mamma mia   Apr 16, 2007, 02:53am /  #15
Quoting: Michal
Ja juz powiedzialem wszystko


you're wrong....polish speakers would say "juz powiedialem wszystko"

Michal   Apr 16, 2007, 07:35am /  #16
Excuse me, I spoke with mother in Polish fifty years ago.

Anyway, enough of this topic as it is now boring and over talked of. Wystarczy!

the traveller   Apr 17, 2007, 02:47am /  #17
One last remark please:

In the sentence "Ja juz powiedzialem wszystko-wystarczy-do widzenia"

we will use the "ja" only if we want to underline the fact that it was ME who said wszystko and not someone else. Otherwise we will not put it.

mamma mia   Apr 17, 2007, 04:31am /  #18
exactly - thank you

Michal   Apr 17, 2007, 09:08am /  #19
Well yes, I wanted to underline the fact that it was I who mad the remark. At the end of the day will you be able to sleep tonight if it is otherwise? I live in a five bedroomed house, which I own with two cars in front. Is deciding if it sounds better to say Ja kocham cie or kocham cie going to make you vice president of the U.S.A.?

mamma mia   Apr 18, 2007, 01:41am /  #20
you're a big baby!!

hyypia   Apr 18, 2007, 06:42am /  #21
yeah sounds like real polish english :)

Michal   Apr 18, 2007, 09:25am /  #22
I might be a big baby but I have got more than you!!

ukinpoland   Apr 18, 2007, 10:26am /  #23
Anybody care?? Maybe I have even more than you. Then for example bubbawoo might have even more than me. Rest assured you are not the biggest person in the world. Probably not even your town, or maybe even street.

Decorator   Apr 18, 2007, 10:44am /  #24
I have probably less than all of you !!! But i'm very happy all the same.. :)

Michal   Apr 19, 2007, 02:58pm /  #25
What has this got to do with the Polish term 'kocham cie'? You are completely changing the subject. This was all about the differences between Polish and English.

BubbaWoo   Apr 19, 2007, 03:01pm /  #26
Quoting: Michal
I live in a five bedroomed house


yup... so do i... good, eh?

csm102   Nov 27, 2007, 09:28am /  #27
hi there i'm curious in that sentence juz powiedzialem wszystko for someone learning polish i have to break each sentence by the individual words and try to make sence of it from there most of the time, so if you could help me come to a better understanding and correct me plz... i thought it came out like this already i said everything.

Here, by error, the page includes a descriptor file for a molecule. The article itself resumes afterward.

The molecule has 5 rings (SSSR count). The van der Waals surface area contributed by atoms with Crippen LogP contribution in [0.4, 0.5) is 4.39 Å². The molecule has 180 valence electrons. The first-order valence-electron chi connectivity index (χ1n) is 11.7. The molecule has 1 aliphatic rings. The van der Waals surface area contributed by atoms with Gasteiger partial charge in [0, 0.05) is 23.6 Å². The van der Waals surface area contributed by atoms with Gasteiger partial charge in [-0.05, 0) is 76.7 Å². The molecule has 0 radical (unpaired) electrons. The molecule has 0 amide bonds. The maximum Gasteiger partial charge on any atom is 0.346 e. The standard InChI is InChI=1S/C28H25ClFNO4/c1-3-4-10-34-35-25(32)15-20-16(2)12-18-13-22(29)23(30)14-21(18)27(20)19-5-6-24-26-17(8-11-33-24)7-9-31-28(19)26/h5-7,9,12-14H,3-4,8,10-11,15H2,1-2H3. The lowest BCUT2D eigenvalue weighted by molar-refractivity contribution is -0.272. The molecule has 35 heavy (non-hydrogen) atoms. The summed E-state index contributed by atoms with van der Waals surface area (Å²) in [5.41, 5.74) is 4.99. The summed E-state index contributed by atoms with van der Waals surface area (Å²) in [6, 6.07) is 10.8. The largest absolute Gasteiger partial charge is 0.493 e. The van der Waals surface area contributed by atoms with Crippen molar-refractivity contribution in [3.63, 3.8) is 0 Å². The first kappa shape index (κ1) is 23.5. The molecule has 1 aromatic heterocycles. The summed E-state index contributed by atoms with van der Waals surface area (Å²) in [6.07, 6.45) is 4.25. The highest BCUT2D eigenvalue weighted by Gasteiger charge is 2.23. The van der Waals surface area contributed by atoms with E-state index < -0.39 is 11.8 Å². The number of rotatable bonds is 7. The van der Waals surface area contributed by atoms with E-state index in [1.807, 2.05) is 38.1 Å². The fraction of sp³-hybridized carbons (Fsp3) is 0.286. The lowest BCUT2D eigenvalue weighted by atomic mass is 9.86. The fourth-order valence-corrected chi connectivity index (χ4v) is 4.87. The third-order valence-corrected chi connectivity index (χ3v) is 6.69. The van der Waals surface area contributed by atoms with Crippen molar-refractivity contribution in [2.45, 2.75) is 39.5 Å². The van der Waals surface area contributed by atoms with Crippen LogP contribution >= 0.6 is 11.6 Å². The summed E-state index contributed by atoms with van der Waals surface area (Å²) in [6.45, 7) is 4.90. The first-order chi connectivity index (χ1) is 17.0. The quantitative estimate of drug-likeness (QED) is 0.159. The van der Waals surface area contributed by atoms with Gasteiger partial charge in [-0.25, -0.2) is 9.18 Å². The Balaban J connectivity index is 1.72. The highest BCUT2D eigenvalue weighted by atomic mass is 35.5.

krysia   Nov 27, 2007, 09:54am /  #28
Quoting: csm102
juz powiedzialem wszystko

Quoting: csm102
already i said everything.

Sometimes you cannot translate word for word. So the correct way is: I already said everything

Marek   Nov 27, 2007, 09:55am /  #29
Hi, all!!!

Collocations in one language rarely dovetail or match idiomatic equivalents in another, even in somewhat closely related languages such as English and German. Sure, they're a heck of a lot more similar than English/Polish, not to mention non-Indo-European tongues. Nonethless, some of the examples I've seen here so far just go to illustrate what we're saying, e.g. "to give someone a call" = (z)dwońic do, not: dać (dawać) telefon etc.

In German, you can't "throw someone a party" or "give someone a phone call" without sounding quite daft indeed!

Moral of the story: No language can literally translate its own idioms into another.

z_darius   Dec 4, 2007, 11:55pm /  #30
Quoting: Michal
When you will need me call me is better translated by If you need me give me a call
If I would have a car I would be happy is very strange English it should read-Idf I had a car I would be happy.
Where do you Poles get these starange setenses in English from?

He merely showed how Polish sentences would look in English if a Pole tried to follow Polish tense structure.

Correct versions are above those examples. Try to read people's post more carefully before jumping at them

Quoting: Michal
I live in a five bedroomed house, which I own with two cars in front.

Does that mean that the cars are co-owners of the house?